If your young adult chooses to give you access to their personal information they will need to sign a release form.


If, as a parent, or a college student you want some helpful support and guidance set up a free consultation today. Just email elise@askdrho.com.

To Your Health,

Elise Ho, Ph.D., D.N.Psy



Please use the comment section below to share your tips, questions, and/or thoughts about this post.

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Naturally Yours,
Elise Ho
Ph.D., D.N. Psych.
Behavioral & Mental Health Specialist

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12 thoughts on “Understanding Student Anxiety + How You Can Help Your Child.”

  1. Timely article for parents, students, and teachers alike. Each student is different and therefore have different things causing them anxiety in life. So, as a teacher or parent we must all be alert and adaptable to the needs of our children and/or students. Thanks for sharing!

  2. I’m fully onboard about gap year. Young adults should have the opportunity to have a journey for self realization. I believe this is a very important part of a young adults journey to shape and mold their life.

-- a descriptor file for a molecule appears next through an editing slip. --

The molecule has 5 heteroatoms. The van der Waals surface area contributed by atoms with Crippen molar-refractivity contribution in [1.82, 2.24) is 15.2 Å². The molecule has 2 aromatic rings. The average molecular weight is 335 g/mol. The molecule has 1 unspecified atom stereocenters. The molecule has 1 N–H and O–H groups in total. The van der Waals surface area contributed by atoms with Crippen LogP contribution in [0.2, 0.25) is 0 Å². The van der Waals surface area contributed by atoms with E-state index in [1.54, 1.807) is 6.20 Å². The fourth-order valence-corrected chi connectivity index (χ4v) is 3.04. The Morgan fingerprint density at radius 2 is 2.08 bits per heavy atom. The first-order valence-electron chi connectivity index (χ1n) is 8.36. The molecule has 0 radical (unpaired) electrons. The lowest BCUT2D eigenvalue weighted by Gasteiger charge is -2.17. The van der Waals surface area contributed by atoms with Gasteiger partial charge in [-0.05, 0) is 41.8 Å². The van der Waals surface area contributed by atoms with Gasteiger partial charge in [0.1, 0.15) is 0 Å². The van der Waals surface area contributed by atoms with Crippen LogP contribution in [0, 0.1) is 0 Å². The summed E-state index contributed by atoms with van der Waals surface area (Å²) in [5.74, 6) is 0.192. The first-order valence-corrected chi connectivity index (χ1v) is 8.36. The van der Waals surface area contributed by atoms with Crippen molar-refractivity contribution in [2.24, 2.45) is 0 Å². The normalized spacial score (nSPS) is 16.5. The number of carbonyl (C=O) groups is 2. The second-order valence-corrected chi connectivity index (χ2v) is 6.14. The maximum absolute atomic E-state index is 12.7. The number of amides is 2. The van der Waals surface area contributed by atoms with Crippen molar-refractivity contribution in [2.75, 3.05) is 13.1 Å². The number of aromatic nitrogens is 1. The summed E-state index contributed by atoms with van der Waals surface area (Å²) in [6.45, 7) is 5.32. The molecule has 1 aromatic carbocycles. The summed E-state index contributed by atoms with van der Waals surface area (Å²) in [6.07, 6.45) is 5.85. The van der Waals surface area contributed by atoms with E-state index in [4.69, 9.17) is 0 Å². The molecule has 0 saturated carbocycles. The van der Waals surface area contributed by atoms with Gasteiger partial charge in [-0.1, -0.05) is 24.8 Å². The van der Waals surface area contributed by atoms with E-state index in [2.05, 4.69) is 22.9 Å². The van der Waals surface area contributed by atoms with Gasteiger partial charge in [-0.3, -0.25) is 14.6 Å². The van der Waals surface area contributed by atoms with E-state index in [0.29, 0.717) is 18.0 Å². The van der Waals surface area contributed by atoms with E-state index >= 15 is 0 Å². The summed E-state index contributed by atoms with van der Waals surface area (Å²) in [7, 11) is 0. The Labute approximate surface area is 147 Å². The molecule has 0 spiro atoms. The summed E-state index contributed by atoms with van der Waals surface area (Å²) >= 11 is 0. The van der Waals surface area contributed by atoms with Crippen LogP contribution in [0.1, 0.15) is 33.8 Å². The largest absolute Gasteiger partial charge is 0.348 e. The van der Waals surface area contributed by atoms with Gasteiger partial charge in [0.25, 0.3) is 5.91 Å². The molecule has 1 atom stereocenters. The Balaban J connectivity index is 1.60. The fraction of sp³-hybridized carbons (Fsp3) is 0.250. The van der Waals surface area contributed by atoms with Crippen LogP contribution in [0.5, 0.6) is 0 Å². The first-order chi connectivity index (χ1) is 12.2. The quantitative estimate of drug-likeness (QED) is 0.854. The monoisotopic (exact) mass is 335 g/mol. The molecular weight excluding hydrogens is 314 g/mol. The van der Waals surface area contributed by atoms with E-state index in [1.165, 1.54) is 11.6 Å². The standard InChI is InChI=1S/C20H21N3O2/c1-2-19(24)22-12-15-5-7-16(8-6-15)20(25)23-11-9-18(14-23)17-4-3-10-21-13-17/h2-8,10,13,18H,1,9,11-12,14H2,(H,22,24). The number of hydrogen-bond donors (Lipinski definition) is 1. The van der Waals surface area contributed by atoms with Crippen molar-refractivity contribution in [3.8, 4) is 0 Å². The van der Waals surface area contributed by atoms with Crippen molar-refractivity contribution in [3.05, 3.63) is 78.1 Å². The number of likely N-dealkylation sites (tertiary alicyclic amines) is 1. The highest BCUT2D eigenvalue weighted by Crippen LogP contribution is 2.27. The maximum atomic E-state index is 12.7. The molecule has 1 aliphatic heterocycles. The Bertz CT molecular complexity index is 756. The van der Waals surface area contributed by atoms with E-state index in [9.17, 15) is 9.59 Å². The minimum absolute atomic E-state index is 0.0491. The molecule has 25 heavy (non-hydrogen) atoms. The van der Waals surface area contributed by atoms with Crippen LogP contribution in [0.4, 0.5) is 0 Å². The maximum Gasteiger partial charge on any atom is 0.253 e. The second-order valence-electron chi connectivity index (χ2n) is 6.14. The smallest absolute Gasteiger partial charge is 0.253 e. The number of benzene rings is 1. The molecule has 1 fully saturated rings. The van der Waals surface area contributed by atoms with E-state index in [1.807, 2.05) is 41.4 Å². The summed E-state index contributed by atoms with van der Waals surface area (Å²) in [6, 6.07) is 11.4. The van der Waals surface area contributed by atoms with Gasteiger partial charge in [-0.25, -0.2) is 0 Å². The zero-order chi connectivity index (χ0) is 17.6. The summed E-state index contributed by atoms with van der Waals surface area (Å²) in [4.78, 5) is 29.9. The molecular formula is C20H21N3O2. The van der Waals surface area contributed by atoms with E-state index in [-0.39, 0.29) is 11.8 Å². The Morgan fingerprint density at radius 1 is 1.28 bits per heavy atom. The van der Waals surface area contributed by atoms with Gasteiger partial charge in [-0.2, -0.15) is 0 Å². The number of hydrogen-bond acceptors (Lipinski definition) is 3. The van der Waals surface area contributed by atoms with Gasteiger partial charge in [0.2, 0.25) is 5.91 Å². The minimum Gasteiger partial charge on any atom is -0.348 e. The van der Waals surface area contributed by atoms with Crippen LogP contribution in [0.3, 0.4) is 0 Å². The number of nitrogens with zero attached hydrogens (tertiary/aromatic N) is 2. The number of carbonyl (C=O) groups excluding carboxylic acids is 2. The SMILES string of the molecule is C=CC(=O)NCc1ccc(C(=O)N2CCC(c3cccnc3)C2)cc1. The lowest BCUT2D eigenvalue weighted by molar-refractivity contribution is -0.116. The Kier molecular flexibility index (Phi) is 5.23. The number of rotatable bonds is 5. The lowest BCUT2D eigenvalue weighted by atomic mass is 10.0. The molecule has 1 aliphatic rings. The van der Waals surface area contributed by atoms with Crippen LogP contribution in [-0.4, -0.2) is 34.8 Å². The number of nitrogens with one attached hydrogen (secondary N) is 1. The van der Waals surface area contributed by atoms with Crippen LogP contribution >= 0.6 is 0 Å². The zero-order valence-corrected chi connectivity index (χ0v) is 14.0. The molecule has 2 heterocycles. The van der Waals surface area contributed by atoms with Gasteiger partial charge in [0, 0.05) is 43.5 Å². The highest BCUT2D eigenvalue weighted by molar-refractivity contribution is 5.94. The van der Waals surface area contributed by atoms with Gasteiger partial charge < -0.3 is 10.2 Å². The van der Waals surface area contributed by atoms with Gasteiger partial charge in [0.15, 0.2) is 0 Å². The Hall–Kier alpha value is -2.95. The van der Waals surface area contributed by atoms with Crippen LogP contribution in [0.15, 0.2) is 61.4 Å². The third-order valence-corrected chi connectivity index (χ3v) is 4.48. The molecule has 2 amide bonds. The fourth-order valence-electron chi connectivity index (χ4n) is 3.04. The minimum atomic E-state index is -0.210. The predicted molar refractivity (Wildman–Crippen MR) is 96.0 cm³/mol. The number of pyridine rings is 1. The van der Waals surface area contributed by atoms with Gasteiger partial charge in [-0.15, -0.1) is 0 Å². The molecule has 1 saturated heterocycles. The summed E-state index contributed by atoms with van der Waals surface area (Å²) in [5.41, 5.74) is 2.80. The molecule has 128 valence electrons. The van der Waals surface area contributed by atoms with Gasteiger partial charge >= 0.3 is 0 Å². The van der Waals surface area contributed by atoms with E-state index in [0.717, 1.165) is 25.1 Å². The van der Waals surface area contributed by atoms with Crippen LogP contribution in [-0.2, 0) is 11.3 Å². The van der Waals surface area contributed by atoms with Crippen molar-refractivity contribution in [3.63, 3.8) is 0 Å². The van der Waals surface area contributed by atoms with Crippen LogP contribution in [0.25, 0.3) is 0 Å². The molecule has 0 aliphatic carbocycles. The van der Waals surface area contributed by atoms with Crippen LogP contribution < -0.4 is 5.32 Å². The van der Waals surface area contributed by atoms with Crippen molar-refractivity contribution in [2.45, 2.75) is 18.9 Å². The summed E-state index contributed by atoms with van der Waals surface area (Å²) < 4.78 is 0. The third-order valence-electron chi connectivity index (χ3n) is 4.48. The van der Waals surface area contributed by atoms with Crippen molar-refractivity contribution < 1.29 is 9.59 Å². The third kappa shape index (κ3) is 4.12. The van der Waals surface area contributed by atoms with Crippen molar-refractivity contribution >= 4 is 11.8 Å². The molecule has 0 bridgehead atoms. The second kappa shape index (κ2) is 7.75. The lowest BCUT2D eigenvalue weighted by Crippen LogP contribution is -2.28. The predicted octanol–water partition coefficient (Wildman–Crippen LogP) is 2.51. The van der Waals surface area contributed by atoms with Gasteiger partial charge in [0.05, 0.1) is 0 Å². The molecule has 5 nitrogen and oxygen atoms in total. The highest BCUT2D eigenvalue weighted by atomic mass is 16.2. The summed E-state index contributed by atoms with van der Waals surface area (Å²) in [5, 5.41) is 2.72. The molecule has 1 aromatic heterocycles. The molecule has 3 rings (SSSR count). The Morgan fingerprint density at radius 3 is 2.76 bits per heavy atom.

1. The gap year can really help them to figure out what they want including if they even want to go to traditional higher education. Plus they gain some maturity along the way. Thank you for commenting.

  3. I had student anxiety starting as young as upper elementary/ middle school and it was not easy to overcome at all. I spent so many years feeling sick to my stomach at school and while my teachers and parents were aware and tried to help I honestly felt like there wasn’t much they could do. I eventually learned to overcome my anxiety but it was tough. Thanks so much for sharing with us at Encouraging Hearts and Home. Pinned.

    1. Thank you for opening your heart and sharing your story. Anxiety is not at all easy to overcome. I am happy that you had the help of your family and teachers. How did you eventually overcome?